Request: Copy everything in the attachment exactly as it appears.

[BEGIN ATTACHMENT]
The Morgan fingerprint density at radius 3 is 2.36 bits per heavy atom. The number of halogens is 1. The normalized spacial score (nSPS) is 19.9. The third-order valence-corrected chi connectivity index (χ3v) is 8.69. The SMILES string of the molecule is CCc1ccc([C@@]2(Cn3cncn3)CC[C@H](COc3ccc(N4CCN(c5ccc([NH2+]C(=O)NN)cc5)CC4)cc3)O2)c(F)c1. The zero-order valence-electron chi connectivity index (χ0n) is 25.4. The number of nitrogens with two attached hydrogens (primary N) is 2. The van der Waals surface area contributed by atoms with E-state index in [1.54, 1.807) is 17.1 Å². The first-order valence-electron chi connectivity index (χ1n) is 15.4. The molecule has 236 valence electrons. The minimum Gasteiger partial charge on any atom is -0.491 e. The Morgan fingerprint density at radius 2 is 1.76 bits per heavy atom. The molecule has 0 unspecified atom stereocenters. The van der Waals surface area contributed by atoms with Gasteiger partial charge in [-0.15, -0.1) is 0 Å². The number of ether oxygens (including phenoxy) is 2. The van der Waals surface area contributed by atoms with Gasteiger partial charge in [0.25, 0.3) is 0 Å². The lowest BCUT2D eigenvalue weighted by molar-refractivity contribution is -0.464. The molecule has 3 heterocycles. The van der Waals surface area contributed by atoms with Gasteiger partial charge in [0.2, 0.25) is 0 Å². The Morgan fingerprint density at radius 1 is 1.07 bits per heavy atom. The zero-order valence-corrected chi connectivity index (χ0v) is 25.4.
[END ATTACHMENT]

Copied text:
The Morgan fingerprint density at radius 3 is 2.36 bits per heavy atom. The number of halogens is 1. The normalized spacial score (nSPS) is 19.9. The third-order valence-corrected chi connectivity index (χ3v) is 8.69. The SMILES string of the molecule is CCc1ccc([C@@]2(Cn3cncn3)CC[C@H](COc3ccc(N4CCN(c5ccc([NH2+]C(=O)NN)cc5)CC4)cc3)O2)c(F)c1. The zero-order valence-electron chi connectivity index (χ0n) is 25.4. The number of nitrogens with two attached hydrogens (primary N) is 2. The van der Waals surface area contributed by atoms with E-state index in [1.54, 1.807) is 17.1 Å². The first-order valence-electron chi connectivity index (χ1n) is 15.4. The molecule has 236 valence electrons. The minimum Gasteiger partial charge on any atom is -0.491 e. The Morgan fingerprint density at radius 2 is 1.76 bits per heavy atom. The molecule has 0 unspecified atom stereocenters. The van der Waals surface area contributed by atoms with Gasteiger partial charge in [-0.15, -0.1) is 0 Å². The number of ether oxygens (including phenoxy) is 2. The van der Waals surface area contributed by atoms with Gasteiger partial charge in [0.25, 0.3) is 0 Å². The lowest BCUT2D eigenvalue weighted by molar-refractivity contribution is -0.464. The molecule has 3 heterocycles. The van der Waals surface area contributed by atoms with Gasteiger partial charge in [0.2, 0.25) is 0 Å². The Morgan fingerprint density at radius 1 is 1.07 bits per heavy atom. The zero-order valence-corrected chi connectivity index (χ0v) is 25.4.